For Kelly Clarkson, life on Duets has been a case of perpetual deja vu.
The Grammy-winning North Texan is one of four "superstar" singers attached to the music reality-competition show, which premieres Thursday on ABC.
Clarkson and the three other music artists -- John Legend, Robin Thicke and Jennifer Nettles of Sugarland -- each handpicked two amateurs to be contestants on the show.
A recording contract with Hollywood Records will go to the winner.
One twist that distinguishes Duets from other TV talent shows is that the celebs aren't just judges and/or mentors.
As the show's title suggests, they also will step onstage to sing duets with the wannabes.
"I love that we get to compete along with them, instead of just watching," Clarkson says. "But it's way more challenging than I thought it would be."
The performance aspect of the show also has triggered many freaky flashback moments for Clarkson, whose career was kick-started a decade ago by competing on and winning American Idol.
Almost daily on Duets, something will happen or someone will say something that takes her back to the chapter in her life when she was just an unknown with a big voice and big dreams.
For example, on the first day of rehearsals, a producer gave feedback to one of Clarkson's two amateurs. When the amateur was performing, the singer was pure charisma and "all in." But once the music stopped, that individual's dynamic stage presence just faded away.
Try to bring out more of that performance personality, the producer advised.
That observation sparked a vivid memory for Clarkson.
"That was exactly the first note that I ever got from the producers on American Idol!" she says.
Robert Deaton, the executive producer, says the oft-heard comments coming out of Clarkson's mouth now are "I know exactly what you're going through" and "I know exactly how it feels."
"These are true amateurs who our superstars are working with," Deaton says. "They have never been on a stage of this magnitude. They have never been on network television. Everything is new.
"Even something as fundamental in this business as in-ear monitors is new to them. These amateurs have never worn those things.
"We all can imagine the pressure that these kids are under. But Kelly, because she relates back to her experiences on American Idol, actually knows exactly what they're going through."
Decade of fame
Clarkson has enjoyed so much success in her career that it's easy to forget that her breakthrough happened a mere 10 years ago.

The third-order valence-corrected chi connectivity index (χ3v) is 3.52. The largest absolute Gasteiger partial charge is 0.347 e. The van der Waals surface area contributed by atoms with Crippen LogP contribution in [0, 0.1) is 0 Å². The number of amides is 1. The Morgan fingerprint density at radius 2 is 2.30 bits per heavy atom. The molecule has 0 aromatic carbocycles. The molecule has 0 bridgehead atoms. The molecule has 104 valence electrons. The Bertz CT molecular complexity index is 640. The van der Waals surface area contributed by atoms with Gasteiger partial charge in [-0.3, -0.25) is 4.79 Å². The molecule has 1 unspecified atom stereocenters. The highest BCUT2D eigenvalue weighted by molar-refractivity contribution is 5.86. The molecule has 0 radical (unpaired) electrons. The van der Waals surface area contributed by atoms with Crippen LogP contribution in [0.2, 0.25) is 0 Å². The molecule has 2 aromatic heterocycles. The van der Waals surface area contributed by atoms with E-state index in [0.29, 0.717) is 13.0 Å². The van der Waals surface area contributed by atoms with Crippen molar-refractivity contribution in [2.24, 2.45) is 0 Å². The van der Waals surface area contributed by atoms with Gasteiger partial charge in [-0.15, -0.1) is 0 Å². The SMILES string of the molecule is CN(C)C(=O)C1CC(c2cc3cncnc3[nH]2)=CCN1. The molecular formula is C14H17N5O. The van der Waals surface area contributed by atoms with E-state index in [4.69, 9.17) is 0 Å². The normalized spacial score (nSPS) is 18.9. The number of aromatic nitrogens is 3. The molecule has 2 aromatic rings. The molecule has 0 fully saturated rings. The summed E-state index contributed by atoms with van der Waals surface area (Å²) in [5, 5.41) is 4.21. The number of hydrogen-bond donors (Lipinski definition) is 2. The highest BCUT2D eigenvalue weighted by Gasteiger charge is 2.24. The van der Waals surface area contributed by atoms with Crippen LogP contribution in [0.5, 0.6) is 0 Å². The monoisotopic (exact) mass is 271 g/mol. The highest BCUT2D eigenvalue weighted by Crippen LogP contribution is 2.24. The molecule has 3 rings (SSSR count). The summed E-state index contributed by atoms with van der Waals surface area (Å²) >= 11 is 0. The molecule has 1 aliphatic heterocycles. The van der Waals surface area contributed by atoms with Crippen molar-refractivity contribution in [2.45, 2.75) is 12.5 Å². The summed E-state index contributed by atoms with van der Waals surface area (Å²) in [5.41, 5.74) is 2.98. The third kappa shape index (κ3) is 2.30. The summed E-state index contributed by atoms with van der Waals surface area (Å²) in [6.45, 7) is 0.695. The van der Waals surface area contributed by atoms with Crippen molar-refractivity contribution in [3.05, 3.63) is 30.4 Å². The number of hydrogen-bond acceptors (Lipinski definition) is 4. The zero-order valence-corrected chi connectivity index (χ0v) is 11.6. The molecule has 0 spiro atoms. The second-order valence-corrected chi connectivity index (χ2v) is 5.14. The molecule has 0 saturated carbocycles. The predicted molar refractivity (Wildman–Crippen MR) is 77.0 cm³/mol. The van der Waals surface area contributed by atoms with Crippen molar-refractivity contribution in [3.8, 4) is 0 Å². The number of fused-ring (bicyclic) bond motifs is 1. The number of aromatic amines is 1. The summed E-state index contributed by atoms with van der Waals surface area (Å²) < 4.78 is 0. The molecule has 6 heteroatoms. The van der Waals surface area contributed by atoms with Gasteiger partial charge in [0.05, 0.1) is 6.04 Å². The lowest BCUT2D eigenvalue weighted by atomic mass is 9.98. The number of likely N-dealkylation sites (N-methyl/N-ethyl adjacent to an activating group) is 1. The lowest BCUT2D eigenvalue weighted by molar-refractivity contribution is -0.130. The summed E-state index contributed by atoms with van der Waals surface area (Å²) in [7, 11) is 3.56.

Since bursting onto the music scene, she has released five studio albums (Thankful, Breakaway, My December, All I Ever Wanted and Stronger), sold more than 10 million albums in the U.S. and 21 million worldwide, and had 10 singles in the Top 10 on the Billboard Hot 100 chart.
She's won two Grammys, four American Music Awards and a Country Music Association Award, among others.
Her latest album debuted at No. 2, and her single Stronger (What Doesn't Kill You) became the third No. 1 hit of her career.
In the wake of all that success, Clarkson was enthusiastic about participating in Duets, she says, because it represents a chance to "give back" and to help someone who is just like she once was.
"The simple fact that I get to go out and find two people I believe in, sing with them every week and help them accomplish their dreams is an amazing thing," she says.
Looking back, Clarkson wishes she had had a seasoned pro to mentor her when she was competing on American Idol. No one was really offering her much guidance in those early days, she says, "and I could have really used it."
Duets is unique also because the audition process is completely different from other TV singing competitions, she notes.
The show invited people to submit audition tapes via YouTube. After the producers culled through thousands of a cappella performances, they forwarded links to the superstars.
From that talent pool, they drafted some of the singers whom they will mentor, perform with and ultimately judge.
But that wasn't the only search method used.
Thicke, for example, wanted to work with someone who had a gospel music background, so he went to Los Angeles churches in pursuit of an amateur with the right stuff.
Meanwhile, Nettles, who got her start singing in Georgia's 4-H Clovers & Co. performing-arts group, hoped to find somebody from that group to partner up with -- and she did. Contestant John Glosson comes from Nettles' hometown of Douglas, Ga.
The two aspiring singers Clarkson selected are Jason Farol of Torrance, Calif., whose specialty areas include jazz, blues and R&B, and Jordan Meredith of Kimberly, Wis., a beauty-school student who loves all genres, from country to pop to rock.
"I can't wait for people to hear my partners," Clarkson says.
Fort Worth connection
North Texas viewers also might take interest in one of Legend's partners, 37-year-old Johnny Gray of Shoreline, Wash., who is a Fort Worth native. Gray works as a karaoke DJ, has a gospel background and has a "soulful voice [that] can handle any genre, from Reba McEntire to Brian McKnight," according to the show website.
In theory, there's nothing really at stake for the four stars.
But the reality is that they've all gotten very competitive, in part because they've bonded so much with their amateur partners that they don't want to let them down and will do anything to help them.
On the Duets Facebook page, Clarkson recently issued an open challenge to her rivals.
"I'm excited to annihilate Robin Thicke's team," she said. "Yeah, Robin, I'm coming for you. And, Jennifer, you're going down. I'm taking it."
Given Clarkson's track record as a TV talent show champ, it would be unwise to bet against her.